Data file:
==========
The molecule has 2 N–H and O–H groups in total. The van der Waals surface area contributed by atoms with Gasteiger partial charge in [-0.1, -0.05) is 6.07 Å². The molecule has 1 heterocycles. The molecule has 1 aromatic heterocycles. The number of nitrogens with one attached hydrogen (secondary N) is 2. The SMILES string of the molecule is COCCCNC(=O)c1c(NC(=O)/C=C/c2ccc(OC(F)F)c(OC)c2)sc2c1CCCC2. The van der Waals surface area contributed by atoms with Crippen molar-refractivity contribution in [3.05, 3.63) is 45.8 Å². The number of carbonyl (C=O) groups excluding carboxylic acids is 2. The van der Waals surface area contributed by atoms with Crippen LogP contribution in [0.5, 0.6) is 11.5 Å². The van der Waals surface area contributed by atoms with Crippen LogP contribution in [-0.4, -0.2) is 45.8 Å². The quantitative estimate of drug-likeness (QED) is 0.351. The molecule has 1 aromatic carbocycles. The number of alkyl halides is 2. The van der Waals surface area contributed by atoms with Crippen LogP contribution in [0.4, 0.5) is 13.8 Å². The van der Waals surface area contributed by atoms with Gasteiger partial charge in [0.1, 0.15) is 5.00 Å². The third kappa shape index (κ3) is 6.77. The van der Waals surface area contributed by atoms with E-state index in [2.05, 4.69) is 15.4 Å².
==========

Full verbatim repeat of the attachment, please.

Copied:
The molecule has 2 N–H and O–H groups in total. The van der Waals surface area contributed by atoms with Gasteiger partial charge in [-0.1, -0.05) is 6.07 Å². The molecule has 1 heterocycles. The molecule has 1 aromatic heterocycles. The number of nitrogens with one attached hydrogen (secondary N) is 2. The SMILES string of the molecule is COCCCNC(=O)c1c(NC(=O)/C=C/c2ccc(OC(F)F)c(OC)c2)sc2c1CCCC2. The van der Waals surface area contributed by atoms with Crippen molar-refractivity contribution in [3.05, 3.63) is 45.8 Å². The number of carbonyl (C=O) groups excluding carboxylic acids is 2. The van der Waals surface area contributed by atoms with Crippen LogP contribution in [0.5, 0.6) is 11.5 Å². The van der Waals surface area contributed by atoms with Crippen LogP contribution in [-0.4, -0.2) is 45.8 Å². The quantitative estimate of drug-likeness (QED) is 0.351. The molecule has 1 aromatic carbocycles. The number of alkyl halides is 2. The van der Waals surface area contributed by atoms with Crippen LogP contribution in [0.4, 0.5) is 13.8 Å². The van der Waals surface area contributed by atoms with Gasteiger partial charge in [0.1, 0.15) is 5.00 Å². The third kappa shape index (κ3) is 6.77. The van der Waals surface area contributed by atoms with E-state index in [2.05, 4.69) is 15.4 Å².